Productive Environment Blog
“It’s a lack of clarity that creates chaos and frustration.” ― Steve Maraboli
A while ago, I wrote a post titled "Note to Self: Nix the Ostrich Method," where I confessed avoidance and fear of my weekly review. At the time, I had just completed an unprecedented streak of, count them, two consecutive weeks. Two weeks doesn't sound like an accomplishment, but it certainly was for me.
Today, I'm proud to announce I have done my weekly review for 29 consecutive weeks. Many thanks to my wonderful husband for his encouragement, accountability, and support. My process is a combination of elements from Franklin Covey, David Allen, and Michael Hyatt that I've personalized to work for me. My process has evolved slowly, and I'm happy to share what I've developed to give you a jump start customizing your own.
Also over these 29 weeks, I've received questions from friends and colleagues about my process. Most have asked, should they do a weekly review? When should their review happen? How long should it take? And what should they review? So, let's address those questions.
Should you do a weekly review?
Barbara Hemphill would say the question isn't should you do a weekly review? The more appropriate question is, will you do a weekly review? For a very long time, I wouldn't. It was a weekly source of fear and anxiety (hence, that whole avoidance thing). But with some refinement, it has become a weekly source of clarity, focus, and motivation for me. Twenty-nine weeks later, I can't imagine NOT doing it.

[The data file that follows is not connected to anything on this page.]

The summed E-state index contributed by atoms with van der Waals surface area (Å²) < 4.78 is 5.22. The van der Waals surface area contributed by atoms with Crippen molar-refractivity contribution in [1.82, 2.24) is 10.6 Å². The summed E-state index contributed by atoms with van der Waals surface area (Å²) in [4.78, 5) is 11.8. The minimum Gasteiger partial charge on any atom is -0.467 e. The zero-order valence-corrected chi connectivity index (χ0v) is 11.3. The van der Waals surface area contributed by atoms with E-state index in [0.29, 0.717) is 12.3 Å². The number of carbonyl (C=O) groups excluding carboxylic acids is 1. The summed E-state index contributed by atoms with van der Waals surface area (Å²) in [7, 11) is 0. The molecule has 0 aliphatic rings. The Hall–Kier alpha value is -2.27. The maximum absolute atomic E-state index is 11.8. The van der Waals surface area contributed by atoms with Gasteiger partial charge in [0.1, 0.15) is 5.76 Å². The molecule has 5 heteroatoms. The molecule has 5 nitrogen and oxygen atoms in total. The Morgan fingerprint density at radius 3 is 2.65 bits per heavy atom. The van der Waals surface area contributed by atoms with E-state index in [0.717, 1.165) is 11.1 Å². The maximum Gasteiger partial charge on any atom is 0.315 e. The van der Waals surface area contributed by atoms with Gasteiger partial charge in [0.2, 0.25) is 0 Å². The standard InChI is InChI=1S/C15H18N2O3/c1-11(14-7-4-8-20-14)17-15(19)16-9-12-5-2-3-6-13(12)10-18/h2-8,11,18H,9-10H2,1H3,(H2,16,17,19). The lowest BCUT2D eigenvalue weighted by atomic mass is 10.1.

But, maybe a weekly process isn't right for you. Perhaps you should consider every two weeks, or once a month. Everyone's situation is different. I highly recommend exploring for yourself and developing a cadence that encourages you to keep at it.
When should you do your review?
Again, Barbara would say the question is, when will you do your review? I prefer to do mine on Sunday morning. But, if something important poses a conflict, I don't cancel my review, I move it.
Only you know the best day and time for you. And, keep in mind, that could change. So don't be afraid to adapt and be flexible.
How long should it take?
You know the drill. How long will you take to complete your review? As I suspected in my original post, the more consistently I did my weekly review, the less time it took.
In the beginning, my process could take four hours (or more). The main driver that made it so long and drawn out is that I was "doing" tasks when I was supposed to be "reviewing" them. This fragmented my focus, and unnecessarily extended the length of the process. I was unwilling to do a review that took that long, so I just didn't do it.